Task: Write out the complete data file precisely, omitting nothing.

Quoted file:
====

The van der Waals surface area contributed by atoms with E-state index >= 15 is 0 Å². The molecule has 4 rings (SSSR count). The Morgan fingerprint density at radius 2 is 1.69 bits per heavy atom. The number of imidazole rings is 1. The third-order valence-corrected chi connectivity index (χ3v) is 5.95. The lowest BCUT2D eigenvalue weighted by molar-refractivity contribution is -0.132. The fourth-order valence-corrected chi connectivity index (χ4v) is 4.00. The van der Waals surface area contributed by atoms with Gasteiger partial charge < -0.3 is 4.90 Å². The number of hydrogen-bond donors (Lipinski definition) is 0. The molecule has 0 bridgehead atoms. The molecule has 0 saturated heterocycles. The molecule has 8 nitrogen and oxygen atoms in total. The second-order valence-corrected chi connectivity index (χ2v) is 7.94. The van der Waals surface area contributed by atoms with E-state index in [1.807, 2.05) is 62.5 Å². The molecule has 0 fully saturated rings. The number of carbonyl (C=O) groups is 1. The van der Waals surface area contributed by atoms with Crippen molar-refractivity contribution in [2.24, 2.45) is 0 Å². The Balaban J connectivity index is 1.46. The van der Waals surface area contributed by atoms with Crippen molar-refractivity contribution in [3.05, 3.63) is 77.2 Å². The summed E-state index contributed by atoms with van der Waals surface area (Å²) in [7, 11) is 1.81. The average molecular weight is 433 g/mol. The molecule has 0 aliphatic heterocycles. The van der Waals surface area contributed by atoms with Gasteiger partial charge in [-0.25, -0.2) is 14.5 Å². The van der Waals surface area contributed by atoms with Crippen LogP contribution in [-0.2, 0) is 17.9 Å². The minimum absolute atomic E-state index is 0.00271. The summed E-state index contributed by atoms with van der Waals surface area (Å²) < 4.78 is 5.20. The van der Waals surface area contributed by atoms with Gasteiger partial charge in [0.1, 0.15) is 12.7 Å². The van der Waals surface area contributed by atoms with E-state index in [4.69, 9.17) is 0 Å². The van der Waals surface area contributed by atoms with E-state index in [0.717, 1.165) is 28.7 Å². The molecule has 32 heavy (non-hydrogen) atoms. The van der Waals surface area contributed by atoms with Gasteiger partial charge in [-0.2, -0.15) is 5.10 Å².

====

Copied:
The van der Waals surface area contributed by atoms with E-state index >= 15 is 0 Å². The molecule has 4 rings (SSSR count). The Morgan fingerprint density at radius 2 is 1.69 bits per heavy atom. The number of imidazole rings is 1. The third-order valence-corrected chi connectivity index (χ3v) is 5.95. The lowest BCUT2D eigenvalue weighted by molar-refractivity contribution is -0.132. The fourth-order valence-corrected chi connectivity index (χ4v) is 4.00. The van der Waals surface area contributed by atoms with Gasteiger partial charge < -0.3 is 4.90 Å². The number of hydrogen-bond donors (Lipinski definition) is 0. The molecule has 0 bridgehead atoms. The molecule has 0 saturated heterocycles. The molecule has 8 nitrogen and oxygen atoms in total. The second-order valence-corrected chi connectivity index (χ2v) is 7.94. The van der Waals surface area contributed by atoms with E-state index in [1.807, 2.05) is 62.5 Å². The molecule has 0 fully saturated rings. The number of carbonyl (C=O) groups is 1. The van der Waals surface area contributed by atoms with Crippen molar-refractivity contribution in [2.24, 2.45) is 0 Å². The Balaban J connectivity index is 1.46. The van der Waals surface area contributed by atoms with Crippen molar-refractivity contribution in [3.05, 3.63) is 77.2 Å². The summed E-state index contributed by atoms with van der Waals surface area (Å²) in [7, 11) is 1.81. The average molecular weight is 433 g/mol. The molecule has 0 aliphatic heterocycles. The van der Waals surface area contributed by atoms with Gasteiger partial charge in [-0.25, -0.2) is 14.5 Å². The van der Waals surface area contributed by atoms with Crippen LogP contribution in [-0.2, 0) is 17.9 Å². The minimum absolute atomic E-state index is 0.00271. The summed E-state index contributed by atoms with van der Waals surface area (Å²) < 4.78 is 5.20. The van der Waals surface area contributed by atoms with Gasteiger partial charge in [0.1, 0.15) is 12.7 Å². The van der Waals surface area contributed by atoms with E-state index in [4.69, 9.17) is 0 Å². The van der Waals surface area contributed by atoms with E-state index in [0.717, 1.165) is 28.7 Å². The molecule has 32 heavy (non-hydrogen) atoms. The van der Waals surface area contributed by atoms with Gasteiger partial charge in [-0.2, -0.15) is 5.10 Å².